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This Saturday, Cumberland County is giving its residents a chance to safely get rid of any hazardous materials they may have.
The Household Hazardous Waste drop-off event runs from 9 AM to 3 PM at the Cumberland County Service Center, located at 310 Allen Road in Carlisle.
Items that will be accepted include:
- Pesticides, insecticides, herbicides and fertilizers
- oil-based paints, stains, varnishes and sealers
- oil-based paint cleaners, thinners and removers
- adhesives, glues, epoxies, caulking and sealants
- gasoline, diesel fuel and kerosene, antifreeze
- car care products
- lubricating sprays
- pool chemicals
- drain cleaners
- degreasers and oven cleaners
- fire extinguishers
- propane cylinders (up to 20 pounds)
- hydrochloric acid, sulfuric acid and other acids
- mercury and mercury containing devices
- fluorescent light tubes and bulbs
- automotive batteries.
Items that will NOT be accepted include:
- motor oil
- latex (water-based) paint and paint-related products
- smoke detectors
- household alkaline batteries
- chemically treated lumber
- biological waste
- construction and demolition debris
- bags of cement / mortar
- used absorbent material (i.e. oil-dri)
- cold patch.
Absolutely no electronics will be accepted. If you have electronics you are looking to recycle, please take them to the county’s electronics recycling center.
This event is open to county residents and small business owners only. For more information, please visit Cumberland County’s website.
More people are choosing to hop on their bikes instead of getting in their cars to make their way around. It’s better for the environment and it’s a great way to get exercise.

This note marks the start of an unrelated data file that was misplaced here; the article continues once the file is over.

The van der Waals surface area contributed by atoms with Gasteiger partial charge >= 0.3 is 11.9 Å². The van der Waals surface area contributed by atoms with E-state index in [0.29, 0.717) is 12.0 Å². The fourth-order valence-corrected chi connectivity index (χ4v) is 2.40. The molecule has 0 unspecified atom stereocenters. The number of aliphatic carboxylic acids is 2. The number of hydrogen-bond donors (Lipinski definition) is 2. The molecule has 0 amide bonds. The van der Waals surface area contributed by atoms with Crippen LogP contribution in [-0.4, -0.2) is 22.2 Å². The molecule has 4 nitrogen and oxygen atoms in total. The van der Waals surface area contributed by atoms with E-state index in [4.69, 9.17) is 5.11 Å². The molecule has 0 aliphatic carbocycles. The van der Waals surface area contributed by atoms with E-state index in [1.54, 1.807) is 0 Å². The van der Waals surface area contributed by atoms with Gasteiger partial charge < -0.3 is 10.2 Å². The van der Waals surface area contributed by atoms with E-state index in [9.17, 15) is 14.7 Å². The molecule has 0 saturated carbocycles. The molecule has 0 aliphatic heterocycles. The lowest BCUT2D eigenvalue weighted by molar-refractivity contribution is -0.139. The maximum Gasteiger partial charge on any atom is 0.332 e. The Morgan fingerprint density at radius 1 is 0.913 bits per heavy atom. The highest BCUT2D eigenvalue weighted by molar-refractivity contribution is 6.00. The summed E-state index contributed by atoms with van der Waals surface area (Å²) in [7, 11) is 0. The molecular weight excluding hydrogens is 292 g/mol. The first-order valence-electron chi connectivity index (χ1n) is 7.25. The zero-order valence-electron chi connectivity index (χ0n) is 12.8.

Here in Carlisle, there are plenty of places to ride your bike. The Borough has a network of trails for walking, running, and biking. These on-road and off-road trails connect all the Borough’s parks, schools, and downtown Carlisle.
While riding your bike in and around the Borough, you do need to keep safety in mind. There have been several accidents involving bicyclists and vehicles around Central Pennsylvania this summer. Bicyclists need to follow the law and use common sense, especially when riding downtown. Carlisle Borough Police and Pennsylvania State Police both enforce the bicycle laws and can write citations to violators.
Here are a few things to keep in mind
- All riders under the age of 12 must wear a helmet. However, it’s recommended that all riders wear a helmet while using their bicycle.
- A bicycle is considered a vehicle and its operator must follow the rules of the road. This includes using the proper hand signals when stopping or turning and coming to a complete stop at stop signs and red lights. You also need to yield to pedestrians, just like a car does.
- Cyclists need to use the bike lane when it is available. When there is no bike lane, they must be in the right hand lane or as close to practical to the right hand curb.
Motorists must do their part as well.
- When approaching a bike rider or attempting to pass one, slow down to an appropriate speed. You must also allow four feet between your vehicle and the bicycle in order to pass them.
- Don’t sound your horn close to bicyclists, unless it is to avoid a potential crash.
- It is illegal for a motorist to force a bicyclist off the road! You will be subject to criminal charges.
Click here for a guide to the network of trails in the Borough.
Here is a brochure about biking in downtown Carlisle.
PennDOT has valuable information on their website for riders and motorists.
Tuesday, August 1st was National Night Out in Carlisle Borough. National Night Out is held every year on the first Tuesday of August. It’s an event that’s designed to bring community and law enforcement and emergency agencies together in a positive way.
The Carlisle Police Department held a cookout in front of the police station on Lincoln Street. Officers grilled up hot dogs and served ice cold beverages to the visitors. The festivities then moved to the Stuart Community Center where many area first responders and community organizations, including Carlisle Fire & and Rescue and Union Fire Company, were set up. Community members got a first-hand look at fire trucks, ambulances, and special police gear. There were games for the kids (and the kids-at-heart) and even a bouncy house!
Take a look at some of the highlights below!
Click here for a model ordinance provided by Cumberland County for Non-Commercial Keeping of Livestock/Bee-keeping.
This is NOT a proposed ordinance for the Borough of Carlisle. It is simply for informational purposes only.
PPL wants to remind Carlisle Borough residents of some things they DON’T do so you won’t get scammed. Continue reading